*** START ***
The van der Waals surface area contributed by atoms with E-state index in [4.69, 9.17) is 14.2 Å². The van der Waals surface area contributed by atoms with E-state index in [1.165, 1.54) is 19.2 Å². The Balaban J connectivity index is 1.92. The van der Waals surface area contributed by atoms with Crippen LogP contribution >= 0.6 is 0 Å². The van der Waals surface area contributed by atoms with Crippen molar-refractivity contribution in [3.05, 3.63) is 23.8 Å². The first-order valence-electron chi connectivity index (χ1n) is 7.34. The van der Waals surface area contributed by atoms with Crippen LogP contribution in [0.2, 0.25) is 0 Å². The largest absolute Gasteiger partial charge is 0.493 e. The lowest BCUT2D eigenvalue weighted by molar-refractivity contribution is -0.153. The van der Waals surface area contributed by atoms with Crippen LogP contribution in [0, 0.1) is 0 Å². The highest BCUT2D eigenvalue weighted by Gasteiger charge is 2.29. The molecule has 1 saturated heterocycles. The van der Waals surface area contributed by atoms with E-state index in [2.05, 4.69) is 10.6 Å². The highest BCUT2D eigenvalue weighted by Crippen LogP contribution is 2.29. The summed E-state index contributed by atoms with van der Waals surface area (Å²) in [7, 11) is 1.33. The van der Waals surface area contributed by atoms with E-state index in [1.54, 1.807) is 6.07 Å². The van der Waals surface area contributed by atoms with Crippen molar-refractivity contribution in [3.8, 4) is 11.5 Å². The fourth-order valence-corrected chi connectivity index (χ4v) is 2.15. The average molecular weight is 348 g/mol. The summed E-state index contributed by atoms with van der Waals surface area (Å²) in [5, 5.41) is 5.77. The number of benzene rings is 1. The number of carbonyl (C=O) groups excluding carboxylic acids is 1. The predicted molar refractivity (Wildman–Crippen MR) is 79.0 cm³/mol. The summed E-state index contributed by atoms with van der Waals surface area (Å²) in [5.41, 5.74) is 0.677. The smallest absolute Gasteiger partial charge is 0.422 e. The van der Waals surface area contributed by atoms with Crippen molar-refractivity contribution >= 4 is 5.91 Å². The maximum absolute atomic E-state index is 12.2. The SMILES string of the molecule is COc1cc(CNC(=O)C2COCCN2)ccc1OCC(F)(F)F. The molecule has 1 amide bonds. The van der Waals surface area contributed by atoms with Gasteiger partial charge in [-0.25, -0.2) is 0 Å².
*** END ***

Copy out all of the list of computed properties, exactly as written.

The van der Waals surface area contributed by atoms with E-state index in [4.69, 9.17) is 14.2 Å². The van der Waals surface area contributed by atoms with E-state index in [1.165, 1.54) is 19.2 Å². The Balaban J connectivity index is 1.92. The van der Waals surface area contributed by atoms with Crippen LogP contribution >= 0.6 is 0 Å². The van der Waals surface area contributed by atoms with Crippen molar-refractivity contribution in [3.05, 3.63) is 23.8 Å². The first-order valence-electron chi connectivity index (χ1n) is 7.34. The van der Waals surface area contributed by atoms with Crippen LogP contribution in [0.2, 0.25) is 0 Å². The largest absolute Gasteiger partial charge is 0.493 e. The lowest BCUT2D eigenvalue weighted by molar-refractivity contribution is -0.153. The van der Waals surface area contributed by atoms with Crippen LogP contribution in [0, 0.1) is 0 Å². The highest BCUT2D eigenvalue weighted by Gasteiger charge is 2.29. The molecule has 1 saturated heterocycles. The van der Waals surface area contributed by atoms with E-state index in [2.05, 4.69) is 10.6 Å². The highest BCUT2D eigenvalue weighted by Crippen LogP contribution is 2.29. The summed E-state index contributed by atoms with van der Waals surface area (Å²) in [7, 11) is 1.33. The van der Waals surface area contributed by atoms with E-state index in [1.54, 1.807) is 6.07 Å². The van der Waals surface area contributed by atoms with Crippen molar-refractivity contribution in [3.8, 4) is 11.5 Å². The fourth-order valence-corrected chi connectivity index (χ4v) is 2.15. The average molecular weight is 348 g/mol. The summed E-state index contributed by atoms with van der Waals surface area (Å²) in [5, 5.41) is 5.77. The number of benzene rings is 1. The number of carbonyl (C=O) groups excluding carboxylic acids is 1. The predicted molar refractivity (Wildman–Crippen MR) is 79.0 cm³/mol. The summed E-state index contributed by atoms with van der Waals surface area (Å²) in [5.41, 5.74) is 0.677. The smallest absolute Gasteiger partial charge is 0.422 e. The van der Waals surface area contributed by atoms with Crippen molar-refractivity contribution >= 4 is 5.91 Å². The maximum absolute atomic E-state index is 12.2. The SMILES string of the molecule is COc1cc(CNC(=O)C2COCCN2)ccc1OCC(F)(F)F. The molecule has 1 amide bonds. The van der Waals surface area contributed by atoms with Gasteiger partial charge in [-0.25, -0.2) is 0 Å².